New to the site. In fact I only got my diagnosis letter through from the psychologist through the door on Thursday.
I'm 50 and have just been diagnosed with high functioning ASD. What now? I'm in Falkirk in Central Scotland. From what I gather, the facilities available for adults newly diagnosed are sparse.
I'd also like to know what benefits, etc. I may be entitled to. I also suffer with various chronic pains/conditions which make my mobility difficult. What are the odds I'd qualify for a blue badge?
Thoughts, advice, direction, etc. welcomed.
In terms of your autism diagnosis only, you have no chance of obtaining a blue badge. Blue badge qualification has an in-built bias to physical disabilities. Visit this website for details on qualification in Scotland:https://www.mygov.scot/apply-blue-badge/eligibility-who-can-have-one/
Again, in terms of your autism diagnosis only, you are very unlikely to qualify for benefits.
Welcome to the community!
I thought I'd include some information here to address some of the points you raised in your post, but you may find that other members of the community, such as caretwo, will post their responses too.
It might be worth accessing the NAS's Autism Services Directory (http://www.autism.org.uk/directory.aspx) to look for services local to you.
You may also want to familiarise yourself with the NICE (National Institute for Clinical Excellence) guidelines that cover every aspect of care for people with autism across the spectrum, including specialist autism teams in each area for diagnosis, training and support. The best practice guidelines show the level of service an adult should receive. The guidelines were published in June 2012: http://www.nice.org.uk/CG142
Finally, the following link will take you to a page on the NAS website specifically about benefits http://www.autism.org.uk/benefits.
Not a lot to be honest, it was "you have ASD, goodbye" for me. I was diagnosed last November and had no contact with anyone from the diagnostic team or support groups since. Its rubbish really, had to do a lot of reading and research myself and parents continued prompting me to try and socialise.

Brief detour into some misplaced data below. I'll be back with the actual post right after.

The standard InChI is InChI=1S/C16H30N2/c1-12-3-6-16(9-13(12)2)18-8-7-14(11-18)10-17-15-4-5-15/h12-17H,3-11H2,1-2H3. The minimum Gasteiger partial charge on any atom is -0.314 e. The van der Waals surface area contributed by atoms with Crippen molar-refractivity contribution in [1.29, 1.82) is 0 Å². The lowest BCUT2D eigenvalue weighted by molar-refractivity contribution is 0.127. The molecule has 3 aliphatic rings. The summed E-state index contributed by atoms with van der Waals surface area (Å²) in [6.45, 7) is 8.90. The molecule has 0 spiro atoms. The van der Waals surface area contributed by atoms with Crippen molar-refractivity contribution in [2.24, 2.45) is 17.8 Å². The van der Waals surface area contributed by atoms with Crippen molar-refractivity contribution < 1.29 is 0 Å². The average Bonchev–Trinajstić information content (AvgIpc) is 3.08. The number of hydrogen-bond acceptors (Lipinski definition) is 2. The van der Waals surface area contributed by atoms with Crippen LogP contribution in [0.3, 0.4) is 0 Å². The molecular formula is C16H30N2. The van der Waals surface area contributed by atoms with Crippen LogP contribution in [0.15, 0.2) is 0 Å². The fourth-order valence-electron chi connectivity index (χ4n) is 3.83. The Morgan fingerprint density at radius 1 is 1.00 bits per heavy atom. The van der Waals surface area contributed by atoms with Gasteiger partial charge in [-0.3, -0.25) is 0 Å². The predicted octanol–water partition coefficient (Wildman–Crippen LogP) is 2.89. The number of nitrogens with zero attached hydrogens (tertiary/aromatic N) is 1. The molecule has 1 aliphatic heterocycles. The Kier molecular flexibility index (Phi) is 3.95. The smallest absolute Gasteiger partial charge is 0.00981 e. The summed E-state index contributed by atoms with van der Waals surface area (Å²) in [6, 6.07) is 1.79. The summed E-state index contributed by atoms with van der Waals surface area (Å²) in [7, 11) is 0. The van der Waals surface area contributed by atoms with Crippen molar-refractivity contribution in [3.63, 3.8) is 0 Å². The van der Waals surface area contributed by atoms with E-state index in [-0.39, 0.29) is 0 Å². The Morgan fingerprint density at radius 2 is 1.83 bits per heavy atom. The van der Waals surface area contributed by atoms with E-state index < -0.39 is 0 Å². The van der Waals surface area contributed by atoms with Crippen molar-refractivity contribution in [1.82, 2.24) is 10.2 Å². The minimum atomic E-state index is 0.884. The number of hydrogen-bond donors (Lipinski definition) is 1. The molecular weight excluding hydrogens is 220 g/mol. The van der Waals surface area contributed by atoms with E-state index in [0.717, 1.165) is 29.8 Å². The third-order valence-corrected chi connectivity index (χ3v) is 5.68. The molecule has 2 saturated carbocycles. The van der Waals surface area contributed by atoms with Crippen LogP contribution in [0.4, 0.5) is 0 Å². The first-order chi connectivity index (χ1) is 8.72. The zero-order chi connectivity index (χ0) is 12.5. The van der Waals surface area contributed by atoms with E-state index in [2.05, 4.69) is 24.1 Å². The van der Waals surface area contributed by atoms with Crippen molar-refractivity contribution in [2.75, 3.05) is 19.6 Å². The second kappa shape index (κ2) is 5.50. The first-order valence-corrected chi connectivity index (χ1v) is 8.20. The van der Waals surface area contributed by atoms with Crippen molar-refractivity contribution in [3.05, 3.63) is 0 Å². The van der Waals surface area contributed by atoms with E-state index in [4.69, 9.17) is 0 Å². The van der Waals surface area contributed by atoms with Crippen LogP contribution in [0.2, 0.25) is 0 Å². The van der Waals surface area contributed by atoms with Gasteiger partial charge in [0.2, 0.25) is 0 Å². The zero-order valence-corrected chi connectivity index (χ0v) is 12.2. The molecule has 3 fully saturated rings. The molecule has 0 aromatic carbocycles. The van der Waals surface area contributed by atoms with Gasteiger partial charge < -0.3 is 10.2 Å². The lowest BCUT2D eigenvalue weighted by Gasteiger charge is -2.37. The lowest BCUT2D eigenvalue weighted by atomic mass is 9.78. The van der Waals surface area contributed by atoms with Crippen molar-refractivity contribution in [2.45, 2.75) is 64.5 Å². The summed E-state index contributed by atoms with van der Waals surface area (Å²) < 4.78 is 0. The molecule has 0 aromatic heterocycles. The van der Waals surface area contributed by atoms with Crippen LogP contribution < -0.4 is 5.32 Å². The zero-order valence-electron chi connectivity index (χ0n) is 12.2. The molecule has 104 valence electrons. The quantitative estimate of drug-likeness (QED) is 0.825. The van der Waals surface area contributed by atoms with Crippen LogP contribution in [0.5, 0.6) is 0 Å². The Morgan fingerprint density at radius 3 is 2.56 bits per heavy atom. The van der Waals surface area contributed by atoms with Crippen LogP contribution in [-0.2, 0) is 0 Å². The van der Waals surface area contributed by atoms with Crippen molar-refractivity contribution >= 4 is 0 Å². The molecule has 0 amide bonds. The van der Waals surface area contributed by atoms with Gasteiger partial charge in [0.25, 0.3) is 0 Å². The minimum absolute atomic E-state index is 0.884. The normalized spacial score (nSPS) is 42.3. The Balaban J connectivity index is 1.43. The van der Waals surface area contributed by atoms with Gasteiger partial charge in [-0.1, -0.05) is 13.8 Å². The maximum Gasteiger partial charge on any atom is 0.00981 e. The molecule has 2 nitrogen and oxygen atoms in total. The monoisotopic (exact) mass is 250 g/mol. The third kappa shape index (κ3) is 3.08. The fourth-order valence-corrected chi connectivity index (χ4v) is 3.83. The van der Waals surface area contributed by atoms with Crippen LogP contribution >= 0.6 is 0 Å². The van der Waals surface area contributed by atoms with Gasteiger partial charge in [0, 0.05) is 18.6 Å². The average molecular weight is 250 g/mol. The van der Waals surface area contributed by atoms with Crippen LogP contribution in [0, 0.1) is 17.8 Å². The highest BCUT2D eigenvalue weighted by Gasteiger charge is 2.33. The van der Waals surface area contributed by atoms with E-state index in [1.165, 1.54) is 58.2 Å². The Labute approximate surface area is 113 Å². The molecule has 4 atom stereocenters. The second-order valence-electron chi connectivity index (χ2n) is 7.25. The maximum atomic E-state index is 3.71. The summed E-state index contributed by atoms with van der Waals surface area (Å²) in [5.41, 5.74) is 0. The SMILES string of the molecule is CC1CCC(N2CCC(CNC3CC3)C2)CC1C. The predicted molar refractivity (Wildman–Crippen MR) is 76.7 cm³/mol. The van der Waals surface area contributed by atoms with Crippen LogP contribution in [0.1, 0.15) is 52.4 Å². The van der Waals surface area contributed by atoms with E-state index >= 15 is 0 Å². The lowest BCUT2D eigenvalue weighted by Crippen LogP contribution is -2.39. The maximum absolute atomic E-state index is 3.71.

I'm expecting the same....
It's sort of the same here, with the added complication that I had the diagnosis in the UK ( my home country) a couple of months back, but I actually live on the other side of the world, in a country where no one wanted to diagnose a retired adult. No one here wants to talk to a diagnosed person either.
There plenty of people in this community would be happy to talk to you :)
I am sad to hear peoples sad stories of post diagnosis! I live in East Anglia, and have experienced a very good service.
I have had a post diagnosis meeting with details and access to a variety of support, including being invited to group sessions for myself AND my NT partner, which I think will be fantastic.
Also I was provided with many details including leaflets from relevant NAS services, reading lists for myself, my partner and my children, details of places I can go if I am having a sensory overload episode in my local area, and also encouraged to speak to my GP post diagnosis to see if any changes can be made to help.
I think based on this is is different wherever you live, and that I have been fortunate. I would suggest of you have had no follow up at all, the NAS site and helplines can put you in touch with services local to you, which you can help use for advice and support.
Most of all, don't give up! There are many people here in the same situation, or who are happy to offer advice from experiences they have had! Good luck and hang in there!
As Daniel mentioned, the NAS have a helpline which can be contacted on 0808 800 4104 (Monday to Thursday 10am to 4pm, Friday 9am to 3pm), although please note that the Helpline is experiencing increasingly high demand, and you may not reach them straight away.
Please see the following link for further information: